Some fans will need their wire order changed to match the circuitry on the device. Aligning these pins is critical, if they are wrong you could damage your device. For example your replacement fan came with Pin 1 12v Red, Pin 2 Ground Black, and Pin 3 Motor Lock Yellow (Sometimes White or Blue) you might need to reordered them to match your device. Simply use a wire pin removal tool, light pressure down, and push the pin out. Then, reorder the pins to match your device and you are good to go.

Next the replacement fan mount hole might be a factor. Some replacement fans come with screws or bolts that you may be able to use. If not, you may be able to use the stock hardware or hardware you provide. Either way, depending on the hole size you may have to work this out a bit. In my case, the stock fan screws worked perfectly. Tip – Don’t over crank or force in screws, it may damage your fan.

If your stock fan had a protection sleeve over the wires you may want to reuse it as some devices have sharp metal edges that may cut into your wires. Fan vibration may also cause this too. As an alternative, you may want to consider adding heat shrink when you re-pin the fan.

Lastly, how did my selection perform? Basically, the Sunon is a very close replacement to the Delta. It has a reduced RPM and CFM which drops its Db noise by 20 Db. Since I choose a replacement fan that is not an exact match, I’ll need to monitor the device and ensure its temps are within normal thresholds.

Very unscientifically, I used a Db meter app in my smartphone to measure the Db for the Delta and Sunon Fans. The noise reduction was notable and best of all no fan error lights.

Summary, there is no doubt that Noctua makes a quality fan product but they can be expensive and sometimes do not meet the requirements of your stock fans. If you can find one that does, it may be worth the extra spend. However, by doing just a bit of research you are sure to land on a replacement fan that will meet your goals and not break your wallet. My goal was to reduce fan noise for my home lab and by doing my homework I hit a home run with the first fan I chose.

Thanks for reading and do feel free to leave a comment or suggestion.

10Gbe NAS Home Lab: Part 8 Interconnecting MikroTik Switches

Posted on Updated on

It’s been a long wait for Part 8 but I was able to release it today! If you are interested on how to network performance test your storage environment this session might help. The purpose of this session is to show how to interconnect two MikroTik switches and ensure their performance is optimal when compared to a single switch. The two NAS devices in this session have different physical capabilities and by no means is this a comparison of their performance. The results are merely data points. Users should work with their vendor of choice to ensure best performance and optimization.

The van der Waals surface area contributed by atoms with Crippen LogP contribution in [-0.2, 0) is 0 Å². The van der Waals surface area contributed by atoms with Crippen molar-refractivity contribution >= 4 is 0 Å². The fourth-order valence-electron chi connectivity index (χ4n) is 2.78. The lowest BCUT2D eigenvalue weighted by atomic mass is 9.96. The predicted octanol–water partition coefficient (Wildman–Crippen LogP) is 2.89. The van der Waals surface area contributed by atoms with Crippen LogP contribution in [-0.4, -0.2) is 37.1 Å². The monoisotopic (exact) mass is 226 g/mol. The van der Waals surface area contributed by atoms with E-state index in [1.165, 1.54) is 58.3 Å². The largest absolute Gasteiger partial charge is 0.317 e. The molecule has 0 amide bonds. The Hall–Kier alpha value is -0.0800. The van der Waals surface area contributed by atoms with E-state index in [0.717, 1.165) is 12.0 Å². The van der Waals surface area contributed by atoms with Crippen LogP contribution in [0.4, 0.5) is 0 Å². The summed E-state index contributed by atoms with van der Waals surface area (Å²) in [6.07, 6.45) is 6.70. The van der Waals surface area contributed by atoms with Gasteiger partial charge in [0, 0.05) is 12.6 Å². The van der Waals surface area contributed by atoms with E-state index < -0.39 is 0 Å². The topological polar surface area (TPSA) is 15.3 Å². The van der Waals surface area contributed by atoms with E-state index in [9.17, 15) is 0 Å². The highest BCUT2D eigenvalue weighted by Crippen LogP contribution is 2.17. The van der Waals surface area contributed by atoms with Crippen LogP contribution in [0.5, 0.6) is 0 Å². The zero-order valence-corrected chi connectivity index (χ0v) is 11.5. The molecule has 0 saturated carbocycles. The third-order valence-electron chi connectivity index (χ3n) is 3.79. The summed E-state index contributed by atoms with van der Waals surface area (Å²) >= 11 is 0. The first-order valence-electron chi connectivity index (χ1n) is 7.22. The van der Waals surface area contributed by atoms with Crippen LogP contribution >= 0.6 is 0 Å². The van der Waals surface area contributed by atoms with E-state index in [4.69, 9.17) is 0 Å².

10Gb Switch Options for VMware Home Lab

Posted on Updated on

With so many 10Gbe Switch options out there for VMware Home Labs I thought I would take some time to create a list of some of the more common options.

Where did I get this data?

William Lam started the VMware Community Homelab project a few years ago. It allows Home Lab users to enter their information around their Home lab. To date the VMware Home Lab community have entered over 125 different VMware Home Labs. When a user registers they provide a URL link which leads to their home lab build-of-materials (BOM) or a description of the users home lab. Its a great resource when you are looking to see what others are doing. This was my primary data source for the results below.

On to the Results!

Over this past weekend, I took some time to review all VMware Community Homelab project links and specifically documented all the folks that noted their 10Gb Switch. I found where 25 users listed the use of a 10Gbe Switch. As I went to each link I documented the switch, its 10Gb Port count, who made it, the model, a current price, and a helpful link.

Here are the TOP 3 most popular and a curious switch:

#1 – With a user count of 7 the Ubiquity Unifi US-16-XG was the most used switch by a single model. Additionally, I noticed many of their other products in users home labs.

#2 – MikroTik with a user count of 8 across 4 different models. Their products are know to be very cost effective for 10Gbe so its no wonder they are in the top 3.

#3 – Our surprise result with a user count of 4 across 2 models is Netgear. But, its no surprise that Netgear has been making great home lab products for decades and they seem to be a bit popular in this 10Gbe arena.

Lastly, a curious switch I noted was the Brocade Communications BR-VDX6720-24-R VDX 6720. With 24 Ports of SFP+ 10Gbe its got me curious why you can find these on Ebay for ~$150. This is one switch I’ll have to look into.

This table contains to total results and extra information :